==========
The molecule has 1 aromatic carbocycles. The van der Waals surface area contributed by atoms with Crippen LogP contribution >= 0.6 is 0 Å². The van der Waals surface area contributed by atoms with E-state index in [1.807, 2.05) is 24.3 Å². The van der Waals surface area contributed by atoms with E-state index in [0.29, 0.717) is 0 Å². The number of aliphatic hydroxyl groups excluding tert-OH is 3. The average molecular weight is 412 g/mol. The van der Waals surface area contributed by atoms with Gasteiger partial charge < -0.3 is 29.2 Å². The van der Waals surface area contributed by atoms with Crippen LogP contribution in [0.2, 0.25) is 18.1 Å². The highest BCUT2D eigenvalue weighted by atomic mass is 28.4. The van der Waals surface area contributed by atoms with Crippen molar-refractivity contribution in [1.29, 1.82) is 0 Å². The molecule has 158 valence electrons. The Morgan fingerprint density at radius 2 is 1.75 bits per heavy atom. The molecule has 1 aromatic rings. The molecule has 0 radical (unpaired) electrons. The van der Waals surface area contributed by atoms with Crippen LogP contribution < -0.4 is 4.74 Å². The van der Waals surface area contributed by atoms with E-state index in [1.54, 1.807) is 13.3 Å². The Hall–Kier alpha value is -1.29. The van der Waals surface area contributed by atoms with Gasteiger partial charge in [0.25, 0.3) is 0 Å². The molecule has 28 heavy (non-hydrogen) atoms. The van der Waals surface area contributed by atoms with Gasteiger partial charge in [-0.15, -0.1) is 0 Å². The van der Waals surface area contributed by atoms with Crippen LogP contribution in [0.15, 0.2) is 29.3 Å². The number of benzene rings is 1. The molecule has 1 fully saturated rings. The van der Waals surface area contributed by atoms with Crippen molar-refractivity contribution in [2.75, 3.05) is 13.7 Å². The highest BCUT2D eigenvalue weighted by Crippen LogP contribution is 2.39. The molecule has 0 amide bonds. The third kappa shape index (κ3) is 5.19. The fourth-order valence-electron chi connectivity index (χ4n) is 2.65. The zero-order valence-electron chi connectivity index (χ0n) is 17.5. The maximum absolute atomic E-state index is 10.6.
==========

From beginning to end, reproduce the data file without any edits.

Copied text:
The molecule has 1 aromatic carbocycles. The van der Waals surface area contributed by atoms with Crippen LogP contribution >= 0.6 is 0 Å². The van der Waals surface area contributed by atoms with E-state index in [1.807, 2.05) is 24.3 Å². The van der Waals surface area contributed by atoms with E-state index in [0.29, 0.717) is 0 Å². The number of aliphatic hydroxyl groups excluding tert-OH is 3. The average molecular weight is 412 g/mol. The van der Waals surface area contributed by atoms with Gasteiger partial charge < -0.3 is 29.2 Å². The van der Waals surface area contributed by atoms with Crippen LogP contribution in [0.2, 0.25) is 18.1 Å². The highest BCUT2D eigenvalue weighted by atomic mass is 28.4. The van der Waals surface area contributed by atoms with Crippen molar-refractivity contribution in [1.29, 1.82) is 0 Å². The molecule has 158 valence electrons. The Morgan fingerprint density at radius 2 is 1.75 bits per heavy atom. The molecule has 1 aromatic rings. The molecule has 0 radical (unpaired) electrons. The van der Waals surface area contributed by atoms with Crippen LogP contribution < -0.4 is 4.74 Å². The van der Waals surface area contributed by atoms with E-state index in [1.54, 1.807) is 13.3 Å². The Hall–Kier alpha value is -1.29. The van der Waals surface area contributed by atoms with Gasteiger partial charge in [0.25, 0.3) is 0 Å². The molecule has 28 heavy (non-hydrogen) atoms. The van der Waals surface area contributed by atoms with Gasteiger partial charge in [-0.15, -0.1) is 0 Å². The van der Waals surface area contributed by atoms with Crippen LogP contribution in [0.15, 0.2) is 29.3 Å². The number of benzene rings is 1. The molecule has 1 fully saturated rings. The van der Waals surface area contributed by atoms with Crippen molar-refractivity contribution in [2.75, 3.05) is 13.7 Å². The highest BCUT2D eigenvalue weighted by Crippen LogP contribution is 2.39. The molecule has 0 amide bonds. The third kappa shape index (κ3) is 5.19. The fourth-order valence-electron chi connectivity index (χ4n) is 2.65. The zero-order valence-electron chi connectivity index (χ0n) is 17.5. The maximum absolute atomic E-state index is 10.6.